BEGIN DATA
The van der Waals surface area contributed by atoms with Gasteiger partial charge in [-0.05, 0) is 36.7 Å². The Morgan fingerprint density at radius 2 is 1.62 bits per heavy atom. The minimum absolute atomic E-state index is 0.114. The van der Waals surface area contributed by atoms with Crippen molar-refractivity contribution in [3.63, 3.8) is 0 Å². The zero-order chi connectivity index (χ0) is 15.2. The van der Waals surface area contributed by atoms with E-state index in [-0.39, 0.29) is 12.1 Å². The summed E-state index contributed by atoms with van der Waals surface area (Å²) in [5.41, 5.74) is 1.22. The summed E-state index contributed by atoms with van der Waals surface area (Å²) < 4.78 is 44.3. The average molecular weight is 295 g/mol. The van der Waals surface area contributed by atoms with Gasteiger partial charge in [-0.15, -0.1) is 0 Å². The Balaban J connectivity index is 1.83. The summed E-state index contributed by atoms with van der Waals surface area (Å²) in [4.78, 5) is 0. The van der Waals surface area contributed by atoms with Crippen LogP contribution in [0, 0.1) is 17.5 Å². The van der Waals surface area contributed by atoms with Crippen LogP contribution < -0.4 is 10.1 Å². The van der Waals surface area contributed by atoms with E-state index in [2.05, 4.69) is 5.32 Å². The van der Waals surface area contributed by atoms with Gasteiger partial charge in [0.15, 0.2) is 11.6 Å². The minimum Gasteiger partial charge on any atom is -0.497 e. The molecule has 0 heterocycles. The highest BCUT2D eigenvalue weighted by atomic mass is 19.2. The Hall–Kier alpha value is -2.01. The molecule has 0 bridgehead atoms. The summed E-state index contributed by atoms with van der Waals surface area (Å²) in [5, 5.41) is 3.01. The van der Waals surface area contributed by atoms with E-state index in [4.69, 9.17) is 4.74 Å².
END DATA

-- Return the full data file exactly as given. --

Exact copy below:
The van der Waals surface area contributed by atoms with Gasteiger partial charge in [-0.05, 0) is 36.7 Å². The Morgan fingerprint density at radius 2 is 1.62 bits per heavy atom. The minimum absolute atomic E-state index is 0.114. The van der Waals surface area contributed by atoms with Crippen molar-refractivity contribution in [3.63, 3.8) is 0 Å². The zero-order chi connectivity index (χ0) is 15.2. The van der Waals surface area contributed by atoms with E-state index in [-0.39, 0.29) is 12.1 Å². The summed E-state index contributed by atoms with van der Waals surface area (Å²) in [5.41, 5.74) is 1.22. The summed E-state index contributed by atoms with van der Waals surface area (Å²) < 4.78 is 44.3. The average molecular weight is 295 g/mol. The van der Waals surface area contributed by atoms with Gasteiger partial charge in [-0.15, -0.1) is 0 Å². The Balaban J connectivity index is 1.83. The summed E-state index contributed by atoms with van der Waals surface area (Å²) in [4.78, 5) is 0. The van der Waals surface area contributed by atoms with Crippen LogP contribution in [0, 0.1) is 17.5 Å². The van der Waals surface area contributed by atoms with Crippen LogP contribution < -0.4 is 10.1 Å². The van der Waals surface area contributed by atoms with E-state index in [2.05, 4.69) is 5.32 Å². The van der Waals surface area contributed by atoms with Gasteiger partial charge in [0.15, 0.2) is 11.6 Å². The minimum Gasteiger partial charge on any atom is -0.497 e. The molecule has 0 heterocycles. The highest BCUT2D eigenvalue weighted by atomic mass is 19.2. The Hall–Kier alpha value is -2.01. The molecule has 0 bridgehead atoms. The summed E-state index contributed by atoms with van der Waals surface area (Å²) in [5, 5.41) is 3.01. The van der Waals surface area contributed by atoms with E-state index in [4.69, 9.17) is 4.74 Å².